Saturday, 10.32am: Cornwall's RSPCA centre is expecting an influx of yet more sea birds after dozens continue to be washed up covered in a sticky substance across the Cornish coastline.St Columb's rescue centre has this morning shipped 39 birds - 38 guillemots and one razor bill - up to the RSPCA West Hatch wildlife centre in Taunton, Somerset, where their treatment will continue.
They are covered in a sticky substance which is believed to be the same as that found on hundreds of birds in February.
Claire Martin, animal care supervisor at St Columb's RSPCA centre, said it was expecting more birds to arrive today.
"When they arrive they are very, very sticky; they were just sticking to the towels,” she said.
"We act as an emergency hold; we try to give them the best chance we can.
"We tube them and give them a substance called electrolyte which rehydrates them. Cleaning them is not an option; cleaning birds needs to be done by specialists.
"They were all transferred up to West Hatch this morning, which was no mean feat.
"We are expecting more today but haven't had any as of yet."
Of the birds, 15 were taken to the centre on Thursday while a further 25 arrived yesterday. Unfortunately, one of the guillemots did not survive the night due to its poor condition.They were found across Cornwall's coastline, but mainly on the south coast such as in Talland Bay, Looe, Gorran Haven, St Mawes and Mevagissey.In February, scores of sea birds were injured and hundreds more were killed by the pollutant, which affected a 200-mile stretch of coastline.Experts at Plymouth University found the mystery substance was almost certain to be polyisobutene, an oil additive known as PIB which has a chemical mixture ranging from oils to solids.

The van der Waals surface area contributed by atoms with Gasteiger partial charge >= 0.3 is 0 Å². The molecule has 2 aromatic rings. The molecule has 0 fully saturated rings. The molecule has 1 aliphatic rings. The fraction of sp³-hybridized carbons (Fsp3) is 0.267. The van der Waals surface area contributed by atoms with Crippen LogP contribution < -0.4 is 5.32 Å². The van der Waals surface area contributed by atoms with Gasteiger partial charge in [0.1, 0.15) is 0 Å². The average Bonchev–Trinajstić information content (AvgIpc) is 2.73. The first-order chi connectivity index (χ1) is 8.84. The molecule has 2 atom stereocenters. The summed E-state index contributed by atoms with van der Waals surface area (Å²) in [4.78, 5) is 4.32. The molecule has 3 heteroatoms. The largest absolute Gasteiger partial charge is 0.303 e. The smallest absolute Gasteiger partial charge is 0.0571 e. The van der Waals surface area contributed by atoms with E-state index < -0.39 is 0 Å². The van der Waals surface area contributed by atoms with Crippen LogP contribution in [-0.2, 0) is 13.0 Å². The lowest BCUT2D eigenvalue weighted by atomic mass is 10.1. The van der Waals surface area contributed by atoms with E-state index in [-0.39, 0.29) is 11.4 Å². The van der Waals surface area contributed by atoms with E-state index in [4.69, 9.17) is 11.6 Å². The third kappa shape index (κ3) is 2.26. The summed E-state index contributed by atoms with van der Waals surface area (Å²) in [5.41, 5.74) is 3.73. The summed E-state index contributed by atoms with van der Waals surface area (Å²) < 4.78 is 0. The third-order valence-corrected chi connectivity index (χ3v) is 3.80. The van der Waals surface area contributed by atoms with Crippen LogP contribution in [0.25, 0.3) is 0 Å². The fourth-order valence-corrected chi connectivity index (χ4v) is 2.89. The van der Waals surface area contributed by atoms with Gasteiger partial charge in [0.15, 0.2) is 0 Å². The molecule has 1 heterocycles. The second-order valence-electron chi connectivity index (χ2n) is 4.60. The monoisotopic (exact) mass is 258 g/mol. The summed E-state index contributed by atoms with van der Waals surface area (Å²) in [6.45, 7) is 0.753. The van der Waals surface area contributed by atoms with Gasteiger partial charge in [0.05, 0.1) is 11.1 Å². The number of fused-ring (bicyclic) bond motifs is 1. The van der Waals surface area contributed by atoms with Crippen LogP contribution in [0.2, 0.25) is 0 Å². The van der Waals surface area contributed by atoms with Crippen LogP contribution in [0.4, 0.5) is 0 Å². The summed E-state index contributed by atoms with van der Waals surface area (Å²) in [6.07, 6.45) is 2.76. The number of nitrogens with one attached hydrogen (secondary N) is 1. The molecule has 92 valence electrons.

But the Maritime and Coastguard Agency said it had been unable to trace the source of the spill and confirmed it had closed the investigation.Staff at West Hatch first tried to clean birds with soapy water, which was not successful in removing the sticky substance. They had more success removing it after cleaning them with margarine.
Read more: http://www.thisiscornwall.co.uk/sea-bir ... z2QSrtRjc3
The bodies of four stone curlews – one of the UK’s most threatened birds, which has a stronghold in the Breckland area – have been found in fields in Norfolk in recent days. Four others have been found in Suffolk and Wiltshire.
The species is a crow-sized bird with long legs and large yellow eyes which enable it to locate food in the dark, as it feeds at night.
It is estimated there are fewer than 350 breeding pairs of stone curlews in the UK – and about 70pc of them are in Norfolk and Suffolk.
RSPB officials believe the dead birds had returned from their wintering grounds in Africa and Spain and struggled to find enough food to survive. The bodies weighed around 300g, compared to a healthy weight of 450g.
Simon Tonkin, the RSPB’s senior farmland conservation officer in the east of England, said the simple solution of putting out seed for the starving birds was not a viable option, due to the complexity of their diet of invertebrates and insects.
He said: “The stone curlew relies on all manner of things for food, like ground beetles, spiders, earwigs, woodlice and earthworms. If you have got frozen ground conditions things like that are going to be hard to find.
“If you were to put food out you would need such a range of invertebrate species that it would be virtually impossible. They would need such an abundance of what would normally be available from spring onwards, so supplementary feeding with seed would simply not work.
“What is absolutely vital is making sure the habitat exists for the things which the stone curlews eat, and ensuring there is an abundance of prey to mitigate for the cold conditions, even in extremes of weather.
http://www.eveningnews24.co.uk/news/rar ... _1_2012186
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